Significant contributions can be delivered by tailored collaboration environments, which can bring operational, maintenance and business information sources together in an integrated visualisation and data collection environment. This means that data from different sources needs to be interrelated and translated into key performance indicators' of the most elementary operational and business functions. From these KPls, it must be possible to target individual conditions and view their contribution and relation with the information and data they are derived from.
A pre-requisite to facilitate this integrated visualisation is a flexible and platform independent environment to build the applications for remote operations as well as being capable to integrate information from sources other than primary process data, such as CCTV systems, web-sources (internet/intranet), and internal documents. This integrated visualisation then needs to represent this information as naturally as possible. Fast deployment and development can be achieved by standard components/elements that can build up the dashboard visualisation environment. The latest web technologies are very powerful to bring these technologies to end users whether they engage at a central decision support centre or through a collaboration network of smart mobile devices (smart phones, tablet PCs, etc.).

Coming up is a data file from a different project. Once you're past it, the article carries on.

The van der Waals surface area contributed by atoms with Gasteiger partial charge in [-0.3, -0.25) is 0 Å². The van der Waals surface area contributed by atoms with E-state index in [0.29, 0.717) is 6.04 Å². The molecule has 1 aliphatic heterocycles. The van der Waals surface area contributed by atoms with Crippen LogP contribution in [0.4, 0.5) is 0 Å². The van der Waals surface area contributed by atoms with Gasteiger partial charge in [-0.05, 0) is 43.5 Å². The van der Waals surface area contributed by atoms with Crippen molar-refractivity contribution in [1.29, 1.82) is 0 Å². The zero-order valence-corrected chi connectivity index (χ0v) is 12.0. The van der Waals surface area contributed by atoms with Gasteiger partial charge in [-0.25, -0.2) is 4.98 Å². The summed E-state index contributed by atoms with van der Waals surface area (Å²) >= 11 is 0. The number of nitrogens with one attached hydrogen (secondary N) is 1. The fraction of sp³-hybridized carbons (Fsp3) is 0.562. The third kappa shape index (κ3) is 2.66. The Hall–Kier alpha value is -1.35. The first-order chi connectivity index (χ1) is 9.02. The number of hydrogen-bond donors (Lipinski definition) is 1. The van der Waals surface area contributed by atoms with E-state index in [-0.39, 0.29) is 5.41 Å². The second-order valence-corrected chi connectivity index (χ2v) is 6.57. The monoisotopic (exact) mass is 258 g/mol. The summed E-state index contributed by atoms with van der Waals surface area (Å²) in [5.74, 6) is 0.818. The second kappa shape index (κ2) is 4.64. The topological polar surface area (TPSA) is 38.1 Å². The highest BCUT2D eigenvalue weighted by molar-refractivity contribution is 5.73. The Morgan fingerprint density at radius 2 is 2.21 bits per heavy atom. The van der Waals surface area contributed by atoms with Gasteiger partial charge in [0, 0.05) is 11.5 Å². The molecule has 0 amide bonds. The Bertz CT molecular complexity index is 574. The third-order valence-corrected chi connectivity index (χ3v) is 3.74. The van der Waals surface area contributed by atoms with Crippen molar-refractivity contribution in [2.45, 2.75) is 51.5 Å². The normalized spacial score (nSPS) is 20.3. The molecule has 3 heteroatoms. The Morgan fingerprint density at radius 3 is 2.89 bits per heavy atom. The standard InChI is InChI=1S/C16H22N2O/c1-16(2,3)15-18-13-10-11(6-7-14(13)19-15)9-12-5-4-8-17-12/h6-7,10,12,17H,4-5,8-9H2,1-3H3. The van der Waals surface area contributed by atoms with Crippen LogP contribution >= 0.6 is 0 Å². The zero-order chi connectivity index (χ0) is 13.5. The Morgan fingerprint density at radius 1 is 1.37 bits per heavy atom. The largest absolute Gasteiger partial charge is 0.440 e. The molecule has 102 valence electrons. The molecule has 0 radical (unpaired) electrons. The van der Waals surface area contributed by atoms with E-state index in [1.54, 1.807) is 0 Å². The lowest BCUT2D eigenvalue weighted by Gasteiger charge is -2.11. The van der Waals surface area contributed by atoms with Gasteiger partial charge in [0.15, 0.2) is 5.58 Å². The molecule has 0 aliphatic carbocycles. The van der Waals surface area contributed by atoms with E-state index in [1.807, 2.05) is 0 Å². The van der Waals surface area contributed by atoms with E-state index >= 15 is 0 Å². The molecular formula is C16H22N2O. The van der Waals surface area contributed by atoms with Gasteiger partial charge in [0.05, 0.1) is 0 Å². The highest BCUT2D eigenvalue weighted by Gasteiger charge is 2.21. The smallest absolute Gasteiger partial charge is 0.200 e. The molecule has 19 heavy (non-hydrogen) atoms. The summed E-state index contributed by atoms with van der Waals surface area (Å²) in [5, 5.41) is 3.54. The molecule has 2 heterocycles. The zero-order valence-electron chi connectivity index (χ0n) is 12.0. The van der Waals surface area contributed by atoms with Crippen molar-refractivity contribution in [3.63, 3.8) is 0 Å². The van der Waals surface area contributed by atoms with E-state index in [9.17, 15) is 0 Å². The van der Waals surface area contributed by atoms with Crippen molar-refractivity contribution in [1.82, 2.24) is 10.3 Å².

Collaboration centres for pipeline management